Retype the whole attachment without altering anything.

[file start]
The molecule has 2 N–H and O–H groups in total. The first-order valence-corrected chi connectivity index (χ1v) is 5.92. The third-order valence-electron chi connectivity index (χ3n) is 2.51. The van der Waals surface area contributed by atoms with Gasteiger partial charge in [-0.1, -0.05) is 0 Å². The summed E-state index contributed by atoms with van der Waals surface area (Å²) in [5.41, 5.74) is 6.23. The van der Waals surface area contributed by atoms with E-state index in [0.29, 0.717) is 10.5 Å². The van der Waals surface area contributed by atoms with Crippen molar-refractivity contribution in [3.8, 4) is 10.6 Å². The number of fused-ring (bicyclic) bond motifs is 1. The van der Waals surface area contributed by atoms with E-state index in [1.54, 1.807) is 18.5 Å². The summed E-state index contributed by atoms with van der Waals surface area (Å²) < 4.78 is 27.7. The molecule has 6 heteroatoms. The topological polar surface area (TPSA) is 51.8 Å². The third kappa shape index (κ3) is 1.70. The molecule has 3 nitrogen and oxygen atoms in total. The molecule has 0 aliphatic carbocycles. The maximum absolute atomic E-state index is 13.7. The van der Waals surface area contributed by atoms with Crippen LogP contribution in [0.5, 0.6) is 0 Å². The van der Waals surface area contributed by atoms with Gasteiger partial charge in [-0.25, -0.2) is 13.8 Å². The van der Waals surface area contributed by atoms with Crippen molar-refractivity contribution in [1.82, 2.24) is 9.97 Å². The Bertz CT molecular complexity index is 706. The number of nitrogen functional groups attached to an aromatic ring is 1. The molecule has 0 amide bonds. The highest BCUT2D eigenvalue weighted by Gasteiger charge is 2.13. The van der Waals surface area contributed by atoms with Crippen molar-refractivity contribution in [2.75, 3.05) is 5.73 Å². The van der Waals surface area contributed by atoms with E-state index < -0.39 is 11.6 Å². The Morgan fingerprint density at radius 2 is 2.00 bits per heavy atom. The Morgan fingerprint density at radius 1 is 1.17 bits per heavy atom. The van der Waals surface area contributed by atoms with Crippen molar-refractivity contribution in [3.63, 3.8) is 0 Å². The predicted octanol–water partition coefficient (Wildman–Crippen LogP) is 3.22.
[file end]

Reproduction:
The molecule has 2 N–H and O–H groups in total. The first-order valence-corrected chi connectivity index (χ1v) is 5.92. The third-order valence-electron chi connectivity index (χ3n) is 2.51. The van der Waals surface area contributed by atoms with Gasteiger partial charge in [-0.1, -0.05) is 0 Å². The summed E-state index contributed by atoms with van der Waals surface area (Å²) in [5.41, 5.74) is 6.23. The van der Waals surface area contributed by atoms with E-state index in [0.29, 0.717) is 10.5 Å². The van der Waals surface area contributed by atoms with Crippen molar-refractivity contribution in [3.8, 4) is 10.6 Å². The number of fused-ring (bicyclic) bond motifs is 1. The van der Waals surface area contributed by atoms with E-state index in [1.54, 1.807) is 18.5 Å². The summed E-state index contributed by atoms with van der Waals surface area (Å²) < 4.78 is 27.7. The molecule has 6 heteroatoms. The topological polar surface area (TPSA) is 51.8 Å². The third kappa shape index (κ3) is 1.70. The molecule has 3 nitrogen and oxygen atoms in total. The molecule has 0 aliphatic carbocycles. The maximum absolute atomic E-state index is 13.7. The van der Waals surface area contributed by atoms with Crippen LogP contribution in [0.5, 0.6) is 0 Å². The van der Waals surface area contributed by atoms with Gasteiger partial charge in [-0.25, -0.2) is 13.8 Å². The van der Waals surface area contributed by atoms with Crippen molar-refractivity contribution in [1.82, 2.24) is 9.97 Å². The Bertz CT molecular complexity index is 706. The number of nitrogen functional groups attached to an aromatic ring is 1. The molecule has 0 amide bonds. The highest BCUT2D eigenvalue weighted by Gasteiger charge is 2.13. The van der Waals surface area contributed by atoms with Crippen molar-refractivity contribution in [2.75, 3.05) is 5.73 Å². The van der Waals surface area contributed by atoms with E-state index < -0.39 is 11.6 Å². The Morgan fingerprint density at radius 2 is 2.00 bits per heavy atom. The Morgan fingerprint density at radius 1 is 1.17 bits per heavy atom. The van der Waals surface area contributed by atoms with Crippen molar-refractivity contribution in [3.63, 3.8) is 0 Å². The predicted octanol–water partition coefficient (Wildman–Crippen LogP) is 3.22.